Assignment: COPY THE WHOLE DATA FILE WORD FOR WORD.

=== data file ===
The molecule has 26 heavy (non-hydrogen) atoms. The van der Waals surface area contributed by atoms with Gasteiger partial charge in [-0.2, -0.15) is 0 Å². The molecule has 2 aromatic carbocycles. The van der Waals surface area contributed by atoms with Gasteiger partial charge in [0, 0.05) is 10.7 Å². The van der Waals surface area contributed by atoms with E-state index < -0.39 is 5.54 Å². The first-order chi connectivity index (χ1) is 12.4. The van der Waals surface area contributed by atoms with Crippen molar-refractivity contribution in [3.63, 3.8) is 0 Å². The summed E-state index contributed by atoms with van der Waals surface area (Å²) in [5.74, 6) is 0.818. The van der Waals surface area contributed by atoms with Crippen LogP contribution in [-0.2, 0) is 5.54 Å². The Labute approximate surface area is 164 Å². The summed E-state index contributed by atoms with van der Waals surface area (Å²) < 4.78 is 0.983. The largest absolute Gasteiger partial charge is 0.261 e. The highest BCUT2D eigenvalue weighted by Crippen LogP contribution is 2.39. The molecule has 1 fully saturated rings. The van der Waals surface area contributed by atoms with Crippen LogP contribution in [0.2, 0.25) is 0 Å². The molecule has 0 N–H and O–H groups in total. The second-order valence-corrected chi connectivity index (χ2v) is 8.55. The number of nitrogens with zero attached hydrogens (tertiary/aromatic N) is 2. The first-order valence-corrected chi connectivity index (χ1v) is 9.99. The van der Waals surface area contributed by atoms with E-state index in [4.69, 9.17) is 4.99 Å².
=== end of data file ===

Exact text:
The molecule has 26 heavy (non-hydrogen) atoms. The van der Waals surface area contributed by atoms with Gasteiger partial charge in [-0.2, -0.15) is 0 Å². The molecule has 2 aromatic carbocycles. The van der Waals surface area contributed by atoms with Gasteiger partial charge in [0, 0.05) is 10.7 Å². The van der Waals surface area contributed by atoms with E-state index < -0.39 is 5.54 Å². The first-order chi connectivity index (χ1) is 12.4. The van der Waals surface area contributed by atoms with Crippen molar-refractivity contribution in [3.63, 3.8) is 0 Å². The summed E-state index contributed by atoms with van der Waals surface area (Å²) in [5.74, 6) is 0.818. The van der Waals surface area contributed by atoms with Crippen LogP contribution in [-0.2, 0) is 5.54 Å². The Labute approximate surface area is 164 Å². The summed E-state index contributed by atoms with van der Waals surface area (Å²) < 4.78 is 0.983. The largest absolute Gasteiger partial charge is 0.261 e. The highest BCUT2D eigenvalue weighted by Crippen LogP contribution is 2.39. The molecule has 1 fully saturated rings. The van der Waals surface area contributed by atoms with Crippen LogP contribution in [0.2, 0.25) is 0 Å². The molecule has 0 N–H and O–H groups in total. The second-order valence-corrected chi connectivity index (χ2v) is 8.55. The number of nitrogens with zero attached hydrogens (tertiary/aromatic N) is 2. The first-order valence-corrected chi connectivity index (χ1v) is 9.99. The van der Waals surface area contributed by atoms with E-state index in [4.69, 9.17) is 4.99 Å².